The Ghost Dance – mixing memories (Melbourne, Australia)

By Ian Cochrane, November 30, 2012

‘I have sent for you and I am glad to see you.

I am going to talk to you after awhile about your relatives who are dead and gone.’                         

– Wovoka, Paiute American Indian prophet,

From Pierre I catch the first available flight to Los Angeles, then home to find my father frail and tired beyond his years. He whispers something in a raspy voice. Leaning closer, I can’t make anything out. Tufts of grey hair sprout from his nose. There’s no follow-up sentence, and he drifts off into some morphine-laced dream.

Ghost Dance at Pine Ridge Reservation, South Dakota – Illustration by Frederic Remington, 1890

That night I dream of a father I never really knew, and an American Indian ghost dance where men gather at a big tree and dance for five days. There are visions, and talk with dead family and friends. The Prophet promises he’ll return – when the winter passes – with the ghosts of our fathers.

On balmy summer evenings we sat outside on a small square porch of outer suburban concrete, among smoky drifts from my father’s cigarettes – under starry skies, mostly in silence. My father, in his hackneyed white singlet, pondered his own private world with the occasional word to a doting red dog at his feet.

Sometimes he cranked up the record player and suddenly let fly, joining in with the Italian Enrico Caruso – the famous tenor, after being apprenticed to a mechanical engineer at age ten. He gave hope to my father who dreamed of travel. Returned to his ponderings, they were punctuated by the crackles of dust on long-playing 78s, and the rise and fall of the great tenor’s voice.

I’d keep listening – it seemed forever – to the click of the mono stylus at the end of the record and the occasional buzz of a mozzie. My father had drifted off to parts unknown; the glow of a cigarette butt in sync with his breathing, making waves in the warm air as it left and returned to his lips. In the light from the half-open front door, scars protruded from his right bicep: stark white weals track the length of a brown, muscled arm.

My father was knocked off his bicycle at 17 when riding home to my grandmother’s house; his front tyre slipping on a greasy tramcar track. He lay trapped between steel wheels – along with the wreckage of his bike – until pulled clear, unconscious. His arm hung from bloodied bone, sinew and skin. When doctors insisted the arm be amputated my furious Scottish grandfather steadfastly refused.

Never a good sleeper, my father lay in the front room with little to ease the aching – and lots of time for reflection – waiting for the clip-clop of the milkman’s draught-horse Bobbie, the jingle of empty bottles heralding another daybreak.

He swam first thing in a cold pool daily – rain, hail or shine – to regain the use of his mangled arm, while balancing night school with long working hours as an apprentice on the machine-shop floor.

In the early-morning gloom I sit at my desk and daydream bleary-eyed. There’s a twinge in my shoulder. I scratch a hairy earlobe and gaze out the flywire screen door to the street. I hear the pitter-patter of Canine feet and follow the glowing ember of a dog-walker’s cigarette blinking on-off, on-off. The flickering glow looks strangely familiar. The voice of Andrea Bocelli wavers from the CD.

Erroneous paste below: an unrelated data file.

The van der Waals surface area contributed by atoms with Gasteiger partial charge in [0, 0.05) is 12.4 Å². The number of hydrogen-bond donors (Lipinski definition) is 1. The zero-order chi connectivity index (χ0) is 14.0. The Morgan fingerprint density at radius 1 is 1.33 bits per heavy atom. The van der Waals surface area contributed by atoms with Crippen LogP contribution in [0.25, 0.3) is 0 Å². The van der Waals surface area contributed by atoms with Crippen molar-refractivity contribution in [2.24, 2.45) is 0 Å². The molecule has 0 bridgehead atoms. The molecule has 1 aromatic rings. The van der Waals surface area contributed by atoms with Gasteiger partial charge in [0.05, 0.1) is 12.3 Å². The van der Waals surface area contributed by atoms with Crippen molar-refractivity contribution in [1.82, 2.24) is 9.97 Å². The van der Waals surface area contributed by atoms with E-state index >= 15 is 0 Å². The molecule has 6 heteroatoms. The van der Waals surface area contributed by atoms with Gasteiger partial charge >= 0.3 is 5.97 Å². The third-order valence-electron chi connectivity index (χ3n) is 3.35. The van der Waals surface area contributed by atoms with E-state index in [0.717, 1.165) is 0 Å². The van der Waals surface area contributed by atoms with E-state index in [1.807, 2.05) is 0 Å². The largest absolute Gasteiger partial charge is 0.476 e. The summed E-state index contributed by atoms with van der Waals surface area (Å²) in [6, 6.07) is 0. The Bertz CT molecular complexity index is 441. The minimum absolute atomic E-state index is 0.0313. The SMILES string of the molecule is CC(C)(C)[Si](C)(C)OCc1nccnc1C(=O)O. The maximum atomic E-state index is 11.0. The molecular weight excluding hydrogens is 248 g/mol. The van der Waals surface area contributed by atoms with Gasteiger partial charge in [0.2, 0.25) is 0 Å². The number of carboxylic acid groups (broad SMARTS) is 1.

My father is here.

7 Comments

  1. Gavin Cochrane says:

    What a great insight!There are lots of things i dont know about my family,every little bit helps.This story really rings true.Ive never finished a book in all my 48 years,i think that’s about to change.

  2. umashankar says:

    It is an intense, eerie remembrance of your intrepid father, Ian. The imagery of American Indian ghost dance prepares us for the surreal end. As usual, you have invoked vivid images of the old gentleman.

    • IanC says:

      Thanks very much US, for the kind words.
      I especially appreciate your comment regarding the initial ghost dance opening.

      Cheers, ic

  3. JerseyLil says:

    Ian, I love the way you weaved the Ghost Dance with memories of your father. What a fascinating dream you had. I have an affinity for Native American culture. In college in New Jersey, I had a class on Native Americans taught by a professor from the South Dakota Rosebud Reservation. Did my research paper on healing rituals of the Diné (Navajo people). Your descriptions of your father are so vivid I could almost see him listening to Enrico Caruso. So admirable the way he worked to regain use of his mangled arm. Your post is a loving tribute to him, well done!

    • IanC says:

      As always, great to hear from you JL.
      I very much appreciate your detailed comments. Funny, but those memories all came flooding back once I started writing.

      Yes, I do feel an affinity with indigenous cultures too. And re: the American Indian, was deeply affected by Dee Brown’s `Bury My Heart at Wounded Knee’. A shocking history of mistreatment here also of course. So much to write & so little time.

      Cheers, ic

      • JerseyLil says:

        You’re welcome, Ian. It is amazing how memories come flooding back once you start writing. That happens to me too. “Bury My Heart at Wounded Knee” is on my blog list (or any list) of favorite books. We covered it in class and the shocking, shameful revelations re mistreatment of Native Americans deeply affected me as well. I’ve kept that book on my shelf since college. Cheers to you, too!

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